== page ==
The Broomway is Britain’s most deadly path
Located in Essex, in southeast England, The Broomway is said to be Britain’s most deadly path, killing more than 100 people at over 600 years old. The Broomway is exceptionally dangerous.
Known locally as the Black Grounds, the path is classed as a Byway Open to All Traffic. It runs for 6 miles (9.7 km) along the Maplin Sands, parallel to the Essex coastline, and when the tide is out, it provides access to Foulness Island. This path is only walkable at low tide and connects the island of Foulness with the Southend mainland at Wakering Stairs.
Dating back to Roman times, the path was recorded as early as 1419 and runs some 440 yards (400 m) from the present shoreline out on the sands. The route was originally marked with sticks of broom sunk into the sand to mark the safe route, which is how it acquired it’s name. Disorientation is a danger as well as inundation: in mist, rain or fog, it is easy to lose direction in such self-similar terrain, with shining sand extending in all directions.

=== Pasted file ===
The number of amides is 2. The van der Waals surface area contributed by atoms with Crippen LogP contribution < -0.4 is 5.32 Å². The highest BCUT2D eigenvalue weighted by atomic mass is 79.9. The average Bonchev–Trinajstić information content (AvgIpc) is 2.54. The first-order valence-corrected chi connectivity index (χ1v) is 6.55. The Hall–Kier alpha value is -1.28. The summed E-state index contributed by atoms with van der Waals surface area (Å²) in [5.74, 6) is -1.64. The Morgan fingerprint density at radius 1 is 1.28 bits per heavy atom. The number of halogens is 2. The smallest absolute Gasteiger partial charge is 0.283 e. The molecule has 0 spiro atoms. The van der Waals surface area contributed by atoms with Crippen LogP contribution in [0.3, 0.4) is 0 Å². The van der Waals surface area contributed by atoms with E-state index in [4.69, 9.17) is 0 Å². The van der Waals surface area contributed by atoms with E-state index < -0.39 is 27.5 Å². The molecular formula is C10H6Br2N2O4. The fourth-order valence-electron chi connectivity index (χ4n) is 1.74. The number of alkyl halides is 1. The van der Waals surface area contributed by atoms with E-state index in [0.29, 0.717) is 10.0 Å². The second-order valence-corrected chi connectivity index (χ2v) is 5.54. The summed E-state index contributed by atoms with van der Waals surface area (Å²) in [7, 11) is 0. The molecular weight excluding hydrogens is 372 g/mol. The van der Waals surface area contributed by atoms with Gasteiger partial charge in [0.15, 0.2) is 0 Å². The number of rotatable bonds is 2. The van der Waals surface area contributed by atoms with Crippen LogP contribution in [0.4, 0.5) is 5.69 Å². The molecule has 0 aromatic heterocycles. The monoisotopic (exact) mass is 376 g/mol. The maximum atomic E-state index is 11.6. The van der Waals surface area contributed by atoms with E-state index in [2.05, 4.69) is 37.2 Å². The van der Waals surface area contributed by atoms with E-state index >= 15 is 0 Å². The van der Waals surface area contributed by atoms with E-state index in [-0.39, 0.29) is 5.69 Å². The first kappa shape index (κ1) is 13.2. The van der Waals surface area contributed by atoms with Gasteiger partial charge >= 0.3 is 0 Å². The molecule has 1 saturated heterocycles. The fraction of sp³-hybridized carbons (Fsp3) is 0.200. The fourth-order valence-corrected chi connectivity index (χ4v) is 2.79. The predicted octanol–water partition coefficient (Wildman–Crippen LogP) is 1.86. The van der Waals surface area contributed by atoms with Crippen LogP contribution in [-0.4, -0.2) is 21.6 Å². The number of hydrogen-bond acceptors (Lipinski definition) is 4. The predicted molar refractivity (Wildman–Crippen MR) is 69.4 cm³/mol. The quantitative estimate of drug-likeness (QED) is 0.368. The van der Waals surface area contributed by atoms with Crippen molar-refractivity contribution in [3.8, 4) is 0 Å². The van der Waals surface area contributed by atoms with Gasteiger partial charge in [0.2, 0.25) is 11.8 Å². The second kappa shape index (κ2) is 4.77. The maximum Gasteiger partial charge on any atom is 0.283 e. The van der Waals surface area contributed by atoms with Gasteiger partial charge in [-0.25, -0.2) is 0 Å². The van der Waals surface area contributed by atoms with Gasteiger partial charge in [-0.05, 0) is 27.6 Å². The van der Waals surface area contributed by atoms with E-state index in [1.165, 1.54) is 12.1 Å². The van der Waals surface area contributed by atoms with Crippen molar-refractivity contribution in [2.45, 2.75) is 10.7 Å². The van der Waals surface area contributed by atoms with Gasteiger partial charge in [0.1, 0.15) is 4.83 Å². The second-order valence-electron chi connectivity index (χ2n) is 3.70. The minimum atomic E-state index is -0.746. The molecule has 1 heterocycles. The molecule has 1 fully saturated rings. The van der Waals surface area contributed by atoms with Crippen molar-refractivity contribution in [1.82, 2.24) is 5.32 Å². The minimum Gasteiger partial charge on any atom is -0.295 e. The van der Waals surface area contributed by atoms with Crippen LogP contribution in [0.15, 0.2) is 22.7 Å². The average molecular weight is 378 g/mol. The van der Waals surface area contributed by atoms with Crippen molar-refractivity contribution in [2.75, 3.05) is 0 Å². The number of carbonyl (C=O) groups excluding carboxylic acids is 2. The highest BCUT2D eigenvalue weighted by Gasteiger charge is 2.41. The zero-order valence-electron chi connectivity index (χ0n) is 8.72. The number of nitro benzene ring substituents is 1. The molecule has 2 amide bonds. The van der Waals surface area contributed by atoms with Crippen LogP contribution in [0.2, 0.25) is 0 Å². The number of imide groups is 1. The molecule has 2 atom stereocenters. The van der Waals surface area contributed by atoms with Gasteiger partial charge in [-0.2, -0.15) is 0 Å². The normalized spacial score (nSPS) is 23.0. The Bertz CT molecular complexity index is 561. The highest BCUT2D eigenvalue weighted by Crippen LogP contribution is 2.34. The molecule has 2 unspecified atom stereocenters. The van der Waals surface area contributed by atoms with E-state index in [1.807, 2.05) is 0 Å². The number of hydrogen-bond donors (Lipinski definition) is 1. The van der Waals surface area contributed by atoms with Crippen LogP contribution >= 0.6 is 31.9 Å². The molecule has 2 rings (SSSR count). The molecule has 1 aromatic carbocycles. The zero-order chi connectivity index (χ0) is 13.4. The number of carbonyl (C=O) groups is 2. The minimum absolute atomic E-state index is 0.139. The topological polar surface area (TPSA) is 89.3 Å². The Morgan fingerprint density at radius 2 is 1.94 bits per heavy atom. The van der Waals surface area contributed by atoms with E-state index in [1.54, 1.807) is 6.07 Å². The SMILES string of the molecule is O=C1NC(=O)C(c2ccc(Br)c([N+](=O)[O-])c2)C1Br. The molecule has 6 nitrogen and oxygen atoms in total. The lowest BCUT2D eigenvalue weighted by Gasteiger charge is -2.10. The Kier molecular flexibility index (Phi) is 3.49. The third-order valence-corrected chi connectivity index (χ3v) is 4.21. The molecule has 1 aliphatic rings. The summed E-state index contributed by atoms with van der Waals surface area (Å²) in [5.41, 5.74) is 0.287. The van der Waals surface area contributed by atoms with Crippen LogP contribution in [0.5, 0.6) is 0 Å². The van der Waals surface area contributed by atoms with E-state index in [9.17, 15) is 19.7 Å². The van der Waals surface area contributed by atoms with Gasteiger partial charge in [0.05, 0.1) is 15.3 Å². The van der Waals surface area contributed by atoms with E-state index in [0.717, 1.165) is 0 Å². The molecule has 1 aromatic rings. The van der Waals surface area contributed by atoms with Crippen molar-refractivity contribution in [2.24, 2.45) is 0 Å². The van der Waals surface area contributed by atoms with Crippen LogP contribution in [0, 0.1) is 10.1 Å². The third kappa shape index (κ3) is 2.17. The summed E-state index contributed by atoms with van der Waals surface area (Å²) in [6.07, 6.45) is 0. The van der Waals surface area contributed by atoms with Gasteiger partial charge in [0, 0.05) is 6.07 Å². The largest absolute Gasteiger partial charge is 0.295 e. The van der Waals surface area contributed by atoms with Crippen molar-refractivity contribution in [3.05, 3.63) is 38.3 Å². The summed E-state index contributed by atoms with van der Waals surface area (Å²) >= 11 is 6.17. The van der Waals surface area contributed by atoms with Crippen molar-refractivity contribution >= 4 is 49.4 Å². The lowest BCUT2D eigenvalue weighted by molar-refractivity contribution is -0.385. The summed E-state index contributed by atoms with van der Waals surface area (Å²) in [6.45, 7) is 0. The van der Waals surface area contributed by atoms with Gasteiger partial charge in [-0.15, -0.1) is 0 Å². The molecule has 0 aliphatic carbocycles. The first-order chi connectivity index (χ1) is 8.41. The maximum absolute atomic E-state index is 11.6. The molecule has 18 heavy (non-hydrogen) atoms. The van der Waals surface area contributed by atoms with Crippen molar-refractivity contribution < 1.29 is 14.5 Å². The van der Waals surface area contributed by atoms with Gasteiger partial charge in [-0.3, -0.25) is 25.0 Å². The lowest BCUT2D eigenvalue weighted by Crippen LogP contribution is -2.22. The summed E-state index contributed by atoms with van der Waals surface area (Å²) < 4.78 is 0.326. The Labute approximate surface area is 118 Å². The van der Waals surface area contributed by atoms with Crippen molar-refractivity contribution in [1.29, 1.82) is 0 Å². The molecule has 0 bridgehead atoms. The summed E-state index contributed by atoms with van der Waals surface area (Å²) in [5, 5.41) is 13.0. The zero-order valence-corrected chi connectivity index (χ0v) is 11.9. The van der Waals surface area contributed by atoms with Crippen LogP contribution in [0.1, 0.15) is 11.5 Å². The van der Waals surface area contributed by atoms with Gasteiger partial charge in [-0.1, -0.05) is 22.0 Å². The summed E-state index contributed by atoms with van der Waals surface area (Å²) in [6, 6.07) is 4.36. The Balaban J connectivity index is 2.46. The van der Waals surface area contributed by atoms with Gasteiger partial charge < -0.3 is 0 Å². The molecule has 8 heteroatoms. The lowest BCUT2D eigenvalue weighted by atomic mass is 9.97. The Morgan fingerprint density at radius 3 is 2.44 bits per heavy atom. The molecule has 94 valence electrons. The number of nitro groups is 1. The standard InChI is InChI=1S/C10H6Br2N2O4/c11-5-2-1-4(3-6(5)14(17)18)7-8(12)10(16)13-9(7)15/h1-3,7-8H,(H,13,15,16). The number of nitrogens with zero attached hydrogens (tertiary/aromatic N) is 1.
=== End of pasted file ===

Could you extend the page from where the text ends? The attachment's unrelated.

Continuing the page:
It’s one of the periodically flooded roads around the world. The path is marked with large Danger Area signs on the map and it’s said to have claimed the lives of more than 100 people. It features a danger of death by drowning or exposure - do not do this walk without understanding the very real dangers. At high tide, the perilous medieval road abruptly disappears into the sea. The tide comes in quicker than you expect, extremely fast. The path is unmarked and very hazardous to pedestrians. Even when the surface is walkable, at low tide, it’s not to be completely trusted, riddled with patches of sticky mud and quicksand and surrounded by old mines that may explode if touched.
Pic: Norman Brice
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